MR. ROEMER: Well, it sounds like it was pretty brief to the field offices as well -- response, not active threat.

MR. PICKARD: But I also had -- I spoke to each of the 56 SACs during the month of July, between July 9th and July 31st, each of them individually. I had them on the phone, secure conference call with the assistant directors from Counterterrorism, Dale Watson; Counterintelligence, Neil Gallagher; and the assistant director of the Criminal Division, Rubin Garcia. We discussed their performance, and in addition to that hour-and-a-half discussion of their performance in their field office and their commitment to the counterintelligence and counterterrorism efforts, we also discussed during that phone call the threat level. I don't know why the SAC in Miami did not get it. I spoke to him on July 18th.

MR. ROEMER: Six blocks away -- your supervisor six blocks away didn't get it.

MR. PICKARD: I spoke to the SACs. They should have been working that information down. I don't --

MR. ROEMER: So could you have done a better job, or are you just saying, "I don't know why they didn't hear it." Did you task them again after the 19th?

MR. PICKARD: I don't understand why they didn't hear it. I spoke to each of them individually, as I said. And in addition, I had the communications out to them. I don't know what more I could have done. Some people, I don't understand whether they can't recall it or not. But if you talk to -- for example, I know the staff, the New York office agents, they got it; they were always on top of it, and many of the other agents that I spoke to over the last week.

MR. ROEMER: When we -- as you read in the staff statement, when we tasked out to the field if all those offices were on high alert and doing their maximum effort, I think we got nine out of 10 back saying they weren't at maximum effort, they weren't at war footing.

Mr. Black, let me ask you; your folks did a very professional job following people into Kuala Lumpur to a meeting of known, suspected thugs, terrorists, murderers. Then, after the meeting of a couple of days in Kuala Lumpur, they leave, three of them leave and go to Bangkok. You failed to follow those three people.

To me that's like a sheriff in a local town finding some people on the border of Indiana that are suspected murderers, letting them go across the border in Michigan and not alerting anybody that they're on their way.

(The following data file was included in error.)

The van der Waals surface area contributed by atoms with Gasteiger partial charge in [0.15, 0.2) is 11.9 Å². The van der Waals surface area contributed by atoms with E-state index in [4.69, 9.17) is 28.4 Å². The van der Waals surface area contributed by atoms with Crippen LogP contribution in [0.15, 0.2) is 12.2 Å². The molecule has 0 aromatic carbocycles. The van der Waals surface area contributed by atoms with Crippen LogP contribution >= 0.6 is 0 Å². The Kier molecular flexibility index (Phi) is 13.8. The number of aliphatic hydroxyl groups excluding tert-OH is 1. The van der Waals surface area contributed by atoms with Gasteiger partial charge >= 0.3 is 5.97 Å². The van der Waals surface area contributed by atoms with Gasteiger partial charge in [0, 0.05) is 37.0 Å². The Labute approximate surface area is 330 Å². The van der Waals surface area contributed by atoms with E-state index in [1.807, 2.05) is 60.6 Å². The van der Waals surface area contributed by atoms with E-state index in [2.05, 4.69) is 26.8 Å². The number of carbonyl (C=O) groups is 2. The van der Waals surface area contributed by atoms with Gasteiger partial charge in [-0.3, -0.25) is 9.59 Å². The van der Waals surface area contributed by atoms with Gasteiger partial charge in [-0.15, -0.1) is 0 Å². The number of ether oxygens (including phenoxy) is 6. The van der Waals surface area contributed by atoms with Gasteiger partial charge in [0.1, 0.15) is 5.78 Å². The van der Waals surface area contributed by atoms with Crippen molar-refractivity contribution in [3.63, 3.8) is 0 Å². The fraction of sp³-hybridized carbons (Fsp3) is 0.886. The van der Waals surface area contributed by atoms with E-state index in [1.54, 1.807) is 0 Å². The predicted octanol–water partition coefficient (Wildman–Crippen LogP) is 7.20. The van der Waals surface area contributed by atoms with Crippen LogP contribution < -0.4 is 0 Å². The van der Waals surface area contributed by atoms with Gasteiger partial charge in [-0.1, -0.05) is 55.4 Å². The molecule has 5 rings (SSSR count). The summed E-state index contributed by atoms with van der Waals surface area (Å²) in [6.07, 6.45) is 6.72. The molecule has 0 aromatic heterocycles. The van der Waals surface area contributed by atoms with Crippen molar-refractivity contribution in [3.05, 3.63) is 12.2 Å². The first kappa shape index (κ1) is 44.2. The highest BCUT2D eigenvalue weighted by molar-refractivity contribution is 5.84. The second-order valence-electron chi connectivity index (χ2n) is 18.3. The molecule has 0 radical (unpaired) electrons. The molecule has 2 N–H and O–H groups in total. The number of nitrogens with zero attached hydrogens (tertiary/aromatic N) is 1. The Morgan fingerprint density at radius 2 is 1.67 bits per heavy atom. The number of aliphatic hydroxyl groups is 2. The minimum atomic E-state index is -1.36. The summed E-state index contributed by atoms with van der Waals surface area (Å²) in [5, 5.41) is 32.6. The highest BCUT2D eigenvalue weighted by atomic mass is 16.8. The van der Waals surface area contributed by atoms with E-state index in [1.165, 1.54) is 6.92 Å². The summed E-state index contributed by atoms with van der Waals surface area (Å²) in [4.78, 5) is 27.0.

What happened? Where did we let down the guard here from Kuala Lumpur to Bangkok that then let two of these hijackers into the United States?

MR. BLACK: The activity covering these people in Kuala Lumpur was pretty comprehensive. We were concerned about their actions. We were able to conduct photography.

MR. ROEMER: I said you did a good job there.

MR. BLACK: (Off mike) -- later, so that was -- worked out pretty well.

What happened was that when the targets departed Kuala Lumpur and went to Bangkok -- that the advisory information -- the alert to the people down range into Bangkok did not arrive in time to put coverage upon the targets upon arrival; got there late. The targets went out into the community, and working with our friends locally, as a priority operational activity, we tried to find these people.

So we were looking for them in the interim and there -- the next sign of life that we identified of these targets, unfortunately, was that -- looking at, I think, airport departure cards, something like that, some physical evidence that they had departed. Then that information was reported cable traffic, which is another part of the story.

MR ROEMER: So a couple months later you find out that they've departed Bangkok and are in the United States.

MR. BLACK: That's correct. With looking -- you know with these things, having a good partnership with our friends -- looking to try and find these people, we were able to find evidence of them. Bangkok, I'm sure you've been there. It's a big town. We found evidence that they had departed, and this information was communicated. That took place in March. So they had come and they had gone, with us being able to know that till we came up with the departure cards, and that was the status of it.

MR. ROEMER: Mr. Pickard, what's important for me to try to understand as well as -- in your role at the number two position at the FBI and acting director, I'm interested in knowing what you were telling the highest government officials, briefing them about the threat leading into the spring and summer of 2001. Did you ever have the opportunity to brief the President of the United States on counterterrorism issues?

MR. PICKARD: No, I did not.

MR. ROEMER: Did you ever ask to do that?

MR. PICKARD: No, I did not.

MR. ROEMER: Did you ever brief the Vice President of the United States on counterterrorism --

MR. PICKARD: Yes, I did.